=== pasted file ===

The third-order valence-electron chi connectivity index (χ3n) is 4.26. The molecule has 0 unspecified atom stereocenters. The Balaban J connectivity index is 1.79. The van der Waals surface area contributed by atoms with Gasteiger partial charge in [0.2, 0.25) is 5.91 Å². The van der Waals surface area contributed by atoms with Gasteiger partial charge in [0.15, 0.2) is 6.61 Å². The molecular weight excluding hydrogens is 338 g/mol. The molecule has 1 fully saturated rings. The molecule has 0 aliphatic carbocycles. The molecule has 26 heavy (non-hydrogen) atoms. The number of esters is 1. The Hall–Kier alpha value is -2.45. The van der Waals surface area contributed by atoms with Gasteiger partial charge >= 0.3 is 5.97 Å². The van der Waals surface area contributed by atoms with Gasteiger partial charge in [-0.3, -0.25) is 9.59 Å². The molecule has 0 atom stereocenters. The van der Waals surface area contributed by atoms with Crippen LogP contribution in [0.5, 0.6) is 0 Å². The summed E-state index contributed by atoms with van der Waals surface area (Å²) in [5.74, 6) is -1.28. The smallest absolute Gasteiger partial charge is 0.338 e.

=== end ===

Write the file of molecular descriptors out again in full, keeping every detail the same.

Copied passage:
The third-order valence-electron chi connectivity index (χ3n) is 4.26. The molecule has 0 unspecified atom stereocenters. The Balaban J connectivity index is 1.79. The van der Waals surface area contributed by atoms with Gasteiger partial charge in [0.2, 0.25) is 5.91 Å². The van der Waals surface area contributed by atoms with Gasteiger partial charge in [0.15, 0.2) is 6.61 Å². The molecular weight excluding hydrogens is 338 g/mol. The molecule has 1 fully saturated rings. The molecule has 0 aliphatic carbocycles. The molecule has 26 heavy (non-hydrogen) atoms. The number of esters is 1. The Hall–Kier alpha value is -2.45. The van der Waals surface area contributed by atoms with Gasteiger partial charge >= 0.3 is 5.97 Å². The van der Waals surface area contributed by atoms with Gasteiger partial charge in [-0.3, -0.25) is 9.59 Å². The molecule has 0 atom stereocenters. The van der Waals surface area contributed by atoms with Crippen LogP contribution in [0.5, 0.6) is 0 Å². The summed E-state index contributed by atoms with van der Waals surface area (Å²) in [5.74, 6) is -1.28. The smallest absolute Gasteiger partial charge is 0.338 e.